If the founder of the legal entity is a foreign natural person, for state registration, in addition to the documents mentioned above, s/he shall submit a copy of the passport or other identity document, translated into Armenian, notarized and apostilled.

Another common way to do business is to register an LLC. The expediency of doing business through the registration of an LLC is primarily due to the legal possibility of bearing limited liability. The founder of the company, as opposed to sole proprietorship, does not put his personal property at risk in case of losses.

Furthermore, as opposed to many other countries, the Armenian legislation does not require a specific nature of business, minimum capital or size of shares, number of employees, minimum investments, etc. The only thing to keep in mind is that upon applying for residency your business should be operational.

At the same time, your physical appearance in Armenia is not mandatory to be registered in the Agency. The applications and documents attached to the application can be presented electronically if the person has an electronic signature[6].

The Agency must carry out the state registration not later than within two working days following the submission of all required documents to the Agency. State registration based on the standard documents of a limited liability company is carried out immediately. A legal person is considered established from the moment of its state registration.



Naturally, one of the primary concerns of the person planning to start a business in a foreign country is the tax system.

Therefore, in Armenia businesses are generally taxed under two major pipelines: general and special.[7]

While within the general taxation system the companies, sole proprietors are taxed, in particular, with VAT (currently at 20%) and profit/income tax, in the special system those two are replaced with the turnover tax. Commercial organizations and sole proprietors, whose turnover of the previous year did not exceed 115 million AMD (Approx. $236,500), are entitled to pay this tax. It is also worth mentioning that organizations within the framework of the micro-enterprise system are generally exempt from taxation.

Profit tax is currently 18% and income tax is 22 % but will be reduced to 20%.[8] Finally, the turnover tax can vary from 1.5% to 25% depending on the type of the income.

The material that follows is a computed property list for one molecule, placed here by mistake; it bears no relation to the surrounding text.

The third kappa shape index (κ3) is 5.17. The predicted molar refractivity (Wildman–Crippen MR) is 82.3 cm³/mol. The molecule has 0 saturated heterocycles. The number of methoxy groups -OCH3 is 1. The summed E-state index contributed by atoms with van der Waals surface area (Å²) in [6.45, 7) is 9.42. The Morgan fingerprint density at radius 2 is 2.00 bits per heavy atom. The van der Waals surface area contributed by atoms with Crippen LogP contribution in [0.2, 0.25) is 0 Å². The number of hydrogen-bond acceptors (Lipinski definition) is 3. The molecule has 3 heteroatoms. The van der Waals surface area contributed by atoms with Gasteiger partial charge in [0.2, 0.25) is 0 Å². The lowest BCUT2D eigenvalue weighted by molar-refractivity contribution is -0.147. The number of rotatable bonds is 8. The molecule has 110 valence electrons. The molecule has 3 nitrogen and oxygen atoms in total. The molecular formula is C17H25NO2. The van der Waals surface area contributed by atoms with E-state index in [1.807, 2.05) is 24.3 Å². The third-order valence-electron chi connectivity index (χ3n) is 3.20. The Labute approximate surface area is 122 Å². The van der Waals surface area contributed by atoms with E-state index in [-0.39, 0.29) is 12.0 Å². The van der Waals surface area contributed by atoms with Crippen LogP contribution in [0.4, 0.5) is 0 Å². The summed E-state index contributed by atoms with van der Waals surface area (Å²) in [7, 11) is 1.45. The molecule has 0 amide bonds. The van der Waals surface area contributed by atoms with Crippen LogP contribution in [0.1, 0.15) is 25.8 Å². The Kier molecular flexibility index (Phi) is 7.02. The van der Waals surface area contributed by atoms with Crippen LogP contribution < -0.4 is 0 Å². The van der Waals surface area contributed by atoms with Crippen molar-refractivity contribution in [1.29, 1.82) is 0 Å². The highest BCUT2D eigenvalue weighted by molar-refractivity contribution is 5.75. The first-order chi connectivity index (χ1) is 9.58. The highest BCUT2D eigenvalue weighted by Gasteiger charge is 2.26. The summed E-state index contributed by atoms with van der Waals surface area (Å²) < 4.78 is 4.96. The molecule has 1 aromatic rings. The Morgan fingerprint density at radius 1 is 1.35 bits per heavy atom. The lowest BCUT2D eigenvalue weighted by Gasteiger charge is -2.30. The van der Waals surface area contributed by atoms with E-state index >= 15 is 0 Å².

IT in Armenia

Information technology is one of the most prioritized fields in Armenia. Certain IT companies van claim state support if they meet the set standards. First, state support is provided to the following activities:

  • software development,
  • consulting in the field of computer technologies,
  • computer systems management,
  • data processing, information distribution in the network and related activities,
  • actions related to web portals,
  • implementation of educational and research programs in the IT field,
  • electronic systems design, testing and production, computer animation and modeling, as well as integrated circuit design and testing.

In order be qualified to benefit from state support programs, it is necessary for business to be a startup, the number of employees should not exceed 30, during the three years prior to the time of the application, the shareholders should not have operated as sole proprietors or members of any other organization operating in the field, etc.

To enjoy the benefits the company shall acquire a certificate from the Ministry of High Technologies, which is granted based on compliance to all the criteria. Upon certification, income tax is calculated at the rate of 10% (instead of 22%) from the salary paid to the employees, and profit tax at 0%.

To sum up, Armenia is not just a country of beautiful architecture and landscapes, but also a great place for business initiatives. So, whether you seek a place to explore marvelous culture, a place to realize your most ambitious business ideas, or a place to do both, this is exactly the place to be.



We have extensive experience in advising clients of both Armenian and non-Armenian origin in establishing businesses and obtaining Armenian residency status.





[4] The state duty for acceptance of the paper form application is 3000 AMD (Approximately $6). For registration of commercial organizations, the payment of a state duty is not required.

[5] Please note that this requirement is not mandatory in cases where the head of the executive body is a foreign citizen and does not have a social security number of Armenia.

[6] The registration is carried out through the official website:

[7] Tax Code, article 8

[8] Tax Code, article 150.1